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Thanks again for dealing with important non-canonical texts, Phillip. I believe strongly that more of that is needed, particularly among “everything is quite clear” (perspicuity of Scripture) Evangelicals and traditionalists.
If I understand this post rightly, it seems to suggest that at least by 70 A.D. or so (the departure or eviction of the Qumran Community), much of the Enoch lit. had been written. That lit. seems to have definite Gnostic elements. Does that not lend support to what I’ve come to think increasingly, that Gnosticism was a broad philosophical/religious development that began DURING if not even before the time of Jesus and the late Second Temple (pre-destruction-of-Jerusalem) period? And, thus, that it was not merely a Christian heresy, but influenced both Judaism and early Christianity and vice-versa?
Of the five major parts of 1 Enoch, four of them were present at Qumran. Usually the Book of the Watchers is dated after 300 B.C. and before the Maccabean Revolt, so generically the third century B.C. The dating of 2 Enoch and 3 Enoch is more tentative.
“Gnostic elements” can only be described as Gnostic when the Gnostics start using them in the second century B.C. The various Gnostic writers picked up on whatever existing threads were current, some of those are also found in 1 Enoch. However, I would strongly resist called 1 Enoch Gnostic or Proto-Gnostic. I really do not know, but I doubt there is any direct reliance in a fully Gnostic text like the Gospel of Philip, for example, and 1 Enoch.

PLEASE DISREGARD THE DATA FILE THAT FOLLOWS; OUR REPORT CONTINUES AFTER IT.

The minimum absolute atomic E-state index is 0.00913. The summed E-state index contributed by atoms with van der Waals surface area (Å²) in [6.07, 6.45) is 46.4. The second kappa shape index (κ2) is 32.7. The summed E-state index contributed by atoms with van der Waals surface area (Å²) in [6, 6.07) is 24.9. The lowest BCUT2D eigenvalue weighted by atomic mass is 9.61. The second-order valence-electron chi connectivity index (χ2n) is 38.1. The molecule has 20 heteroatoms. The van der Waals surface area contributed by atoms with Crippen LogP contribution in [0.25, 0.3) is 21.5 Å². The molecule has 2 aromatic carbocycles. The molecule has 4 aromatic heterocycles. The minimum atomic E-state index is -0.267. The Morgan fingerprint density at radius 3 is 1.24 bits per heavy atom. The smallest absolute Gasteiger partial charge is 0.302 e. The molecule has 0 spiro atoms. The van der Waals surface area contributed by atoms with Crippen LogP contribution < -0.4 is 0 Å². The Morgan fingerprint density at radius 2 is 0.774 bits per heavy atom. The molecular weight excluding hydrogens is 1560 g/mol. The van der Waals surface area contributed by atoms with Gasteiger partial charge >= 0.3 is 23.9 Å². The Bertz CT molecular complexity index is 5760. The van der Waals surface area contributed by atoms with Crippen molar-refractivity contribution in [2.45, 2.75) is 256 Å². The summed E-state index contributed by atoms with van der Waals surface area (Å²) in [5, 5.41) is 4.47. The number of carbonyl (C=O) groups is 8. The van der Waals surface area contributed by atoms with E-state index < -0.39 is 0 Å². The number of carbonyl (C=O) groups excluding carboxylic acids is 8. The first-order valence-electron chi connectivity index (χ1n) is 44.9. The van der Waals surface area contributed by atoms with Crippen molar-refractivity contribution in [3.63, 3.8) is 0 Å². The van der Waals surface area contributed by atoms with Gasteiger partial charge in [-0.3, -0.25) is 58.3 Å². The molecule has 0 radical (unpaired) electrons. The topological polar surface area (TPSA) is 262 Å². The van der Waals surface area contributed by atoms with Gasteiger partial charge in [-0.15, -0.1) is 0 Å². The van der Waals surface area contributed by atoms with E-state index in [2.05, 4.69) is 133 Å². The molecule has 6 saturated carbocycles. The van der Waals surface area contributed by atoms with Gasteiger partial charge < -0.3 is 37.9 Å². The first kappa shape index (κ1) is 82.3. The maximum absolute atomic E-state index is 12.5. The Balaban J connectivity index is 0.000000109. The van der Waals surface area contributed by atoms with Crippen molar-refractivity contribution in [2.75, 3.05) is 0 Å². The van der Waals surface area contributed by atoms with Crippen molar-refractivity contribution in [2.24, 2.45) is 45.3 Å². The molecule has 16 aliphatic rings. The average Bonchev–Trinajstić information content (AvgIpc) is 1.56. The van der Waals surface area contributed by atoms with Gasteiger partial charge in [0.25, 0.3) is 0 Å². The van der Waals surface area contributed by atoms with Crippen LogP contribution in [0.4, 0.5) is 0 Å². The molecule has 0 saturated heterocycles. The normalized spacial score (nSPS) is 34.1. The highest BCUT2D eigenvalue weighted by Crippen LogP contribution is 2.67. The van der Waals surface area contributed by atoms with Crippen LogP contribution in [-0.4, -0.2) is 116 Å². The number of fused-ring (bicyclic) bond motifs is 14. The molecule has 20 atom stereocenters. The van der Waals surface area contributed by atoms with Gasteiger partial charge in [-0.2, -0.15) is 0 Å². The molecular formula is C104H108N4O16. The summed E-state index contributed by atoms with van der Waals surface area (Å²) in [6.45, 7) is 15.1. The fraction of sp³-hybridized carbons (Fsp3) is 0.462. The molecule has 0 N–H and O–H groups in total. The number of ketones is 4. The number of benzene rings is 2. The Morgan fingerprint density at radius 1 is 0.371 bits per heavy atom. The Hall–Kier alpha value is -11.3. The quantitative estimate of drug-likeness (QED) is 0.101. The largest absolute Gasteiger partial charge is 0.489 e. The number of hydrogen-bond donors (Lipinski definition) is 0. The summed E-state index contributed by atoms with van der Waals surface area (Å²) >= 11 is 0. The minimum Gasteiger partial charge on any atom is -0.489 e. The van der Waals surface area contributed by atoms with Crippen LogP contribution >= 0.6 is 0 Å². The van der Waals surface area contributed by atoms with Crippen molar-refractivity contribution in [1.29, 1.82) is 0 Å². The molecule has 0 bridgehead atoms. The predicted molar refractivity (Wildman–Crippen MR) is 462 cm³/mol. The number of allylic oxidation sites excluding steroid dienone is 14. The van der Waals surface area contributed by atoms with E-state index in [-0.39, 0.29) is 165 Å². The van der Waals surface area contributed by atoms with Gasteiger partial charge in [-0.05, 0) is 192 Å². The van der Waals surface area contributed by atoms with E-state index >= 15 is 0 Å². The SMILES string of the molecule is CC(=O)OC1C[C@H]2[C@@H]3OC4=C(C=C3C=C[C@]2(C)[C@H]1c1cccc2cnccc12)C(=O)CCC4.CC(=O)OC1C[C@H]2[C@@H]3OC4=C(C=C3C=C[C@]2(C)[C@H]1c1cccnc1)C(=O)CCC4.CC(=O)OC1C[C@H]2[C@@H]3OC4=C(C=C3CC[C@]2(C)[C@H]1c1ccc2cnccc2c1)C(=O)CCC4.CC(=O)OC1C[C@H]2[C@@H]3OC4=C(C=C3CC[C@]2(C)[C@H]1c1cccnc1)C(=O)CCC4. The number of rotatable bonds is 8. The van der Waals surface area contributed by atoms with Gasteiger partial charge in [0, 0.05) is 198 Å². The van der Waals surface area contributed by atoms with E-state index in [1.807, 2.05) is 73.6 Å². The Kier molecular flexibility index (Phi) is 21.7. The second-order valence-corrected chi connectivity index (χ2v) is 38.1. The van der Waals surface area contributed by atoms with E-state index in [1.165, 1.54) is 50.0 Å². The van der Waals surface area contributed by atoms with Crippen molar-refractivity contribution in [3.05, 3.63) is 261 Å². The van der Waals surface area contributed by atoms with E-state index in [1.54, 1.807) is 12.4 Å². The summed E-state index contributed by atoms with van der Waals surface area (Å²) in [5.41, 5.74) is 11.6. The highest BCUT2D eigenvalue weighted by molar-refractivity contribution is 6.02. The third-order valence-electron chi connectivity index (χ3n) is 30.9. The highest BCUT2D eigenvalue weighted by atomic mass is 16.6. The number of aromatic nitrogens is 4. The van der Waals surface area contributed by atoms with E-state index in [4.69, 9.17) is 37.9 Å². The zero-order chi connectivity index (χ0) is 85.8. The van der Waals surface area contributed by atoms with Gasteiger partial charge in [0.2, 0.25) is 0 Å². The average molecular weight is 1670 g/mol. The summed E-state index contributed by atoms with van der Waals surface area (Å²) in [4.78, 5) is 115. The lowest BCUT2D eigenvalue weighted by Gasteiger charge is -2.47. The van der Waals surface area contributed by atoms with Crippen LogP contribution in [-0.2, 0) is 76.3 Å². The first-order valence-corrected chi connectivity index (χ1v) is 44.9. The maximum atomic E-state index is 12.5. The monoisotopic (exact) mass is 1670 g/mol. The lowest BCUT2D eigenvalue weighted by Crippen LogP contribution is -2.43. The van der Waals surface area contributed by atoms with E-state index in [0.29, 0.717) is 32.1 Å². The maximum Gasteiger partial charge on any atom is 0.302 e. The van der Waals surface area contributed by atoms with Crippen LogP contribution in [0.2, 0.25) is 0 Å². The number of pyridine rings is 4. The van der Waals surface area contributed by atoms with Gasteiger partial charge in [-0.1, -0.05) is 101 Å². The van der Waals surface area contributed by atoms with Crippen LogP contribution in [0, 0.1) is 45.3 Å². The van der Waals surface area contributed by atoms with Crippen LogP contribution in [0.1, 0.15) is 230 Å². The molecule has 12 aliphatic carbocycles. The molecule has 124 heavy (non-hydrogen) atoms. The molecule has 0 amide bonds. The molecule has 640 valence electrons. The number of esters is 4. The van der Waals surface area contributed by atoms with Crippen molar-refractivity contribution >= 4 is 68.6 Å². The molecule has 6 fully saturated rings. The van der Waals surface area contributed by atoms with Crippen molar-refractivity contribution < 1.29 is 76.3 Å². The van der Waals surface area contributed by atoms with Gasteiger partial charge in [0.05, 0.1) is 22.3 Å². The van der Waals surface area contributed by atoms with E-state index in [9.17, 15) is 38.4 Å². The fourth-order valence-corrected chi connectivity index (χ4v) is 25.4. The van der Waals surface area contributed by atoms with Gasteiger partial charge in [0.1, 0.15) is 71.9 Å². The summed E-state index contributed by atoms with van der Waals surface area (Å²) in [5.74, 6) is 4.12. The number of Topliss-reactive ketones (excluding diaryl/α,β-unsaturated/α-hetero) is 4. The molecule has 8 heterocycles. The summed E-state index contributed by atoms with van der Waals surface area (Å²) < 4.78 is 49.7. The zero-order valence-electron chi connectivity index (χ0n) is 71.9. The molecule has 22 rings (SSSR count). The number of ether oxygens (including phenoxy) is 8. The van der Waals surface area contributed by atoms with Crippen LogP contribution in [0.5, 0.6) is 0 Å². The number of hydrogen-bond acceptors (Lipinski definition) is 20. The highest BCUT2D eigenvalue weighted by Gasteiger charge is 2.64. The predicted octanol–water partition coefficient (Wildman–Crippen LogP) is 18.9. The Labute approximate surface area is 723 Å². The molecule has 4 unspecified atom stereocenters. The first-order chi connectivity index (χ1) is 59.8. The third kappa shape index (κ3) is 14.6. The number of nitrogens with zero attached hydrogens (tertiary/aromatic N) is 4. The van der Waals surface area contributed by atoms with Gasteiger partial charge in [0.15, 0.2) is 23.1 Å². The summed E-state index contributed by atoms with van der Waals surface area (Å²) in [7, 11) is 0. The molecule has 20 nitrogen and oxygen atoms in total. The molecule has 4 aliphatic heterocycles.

Maybe someone who knows the Nag Hammadi lit better can correct me, but there may be a few parallels, but no reliance.
But is the Essene library pro-Zadok in a diametric way to the anti-Zadok Enoch corpus? I don’t think so. I think “Zadok” was by this time a cipher, a mantle that opposing groups could adopt. The authors who used “sons of Zadok” in the Qumran texts could have been asserting priestly priority and nothing more; that is, it is possible that both the priestly group known to us as the Sadducees and the sectarian group responsible for the DSS claimed descent from the same foundational figure, despite their opposing ideologies, much as political opponents in the US may each claim the “founding fathers” as their guiding light.
“I think “Zadok” was by this time a cipher, a mantle that opposing groups could adopt.”
Probably, but remember the Essenes developed in opposition to the Hasmoneans who appointed non-Zadokie high priests (ie, themselves!) I think you are right that people were not as concerned with the High Priest as a “literal descendant of Zadok,” even if that were possible to prove in the mid second century BC.
We just do not know why the Enoch literature was in the Qumran library, and one does not need to agree 100% with a book to read and study it. I have quite a bit of Jewish literature on my shelf (Mishnah and Talmud), but I am not a Jewish rabbi! (Actually, if archaeologists dig up my library on 2000 years they will be serious confused.)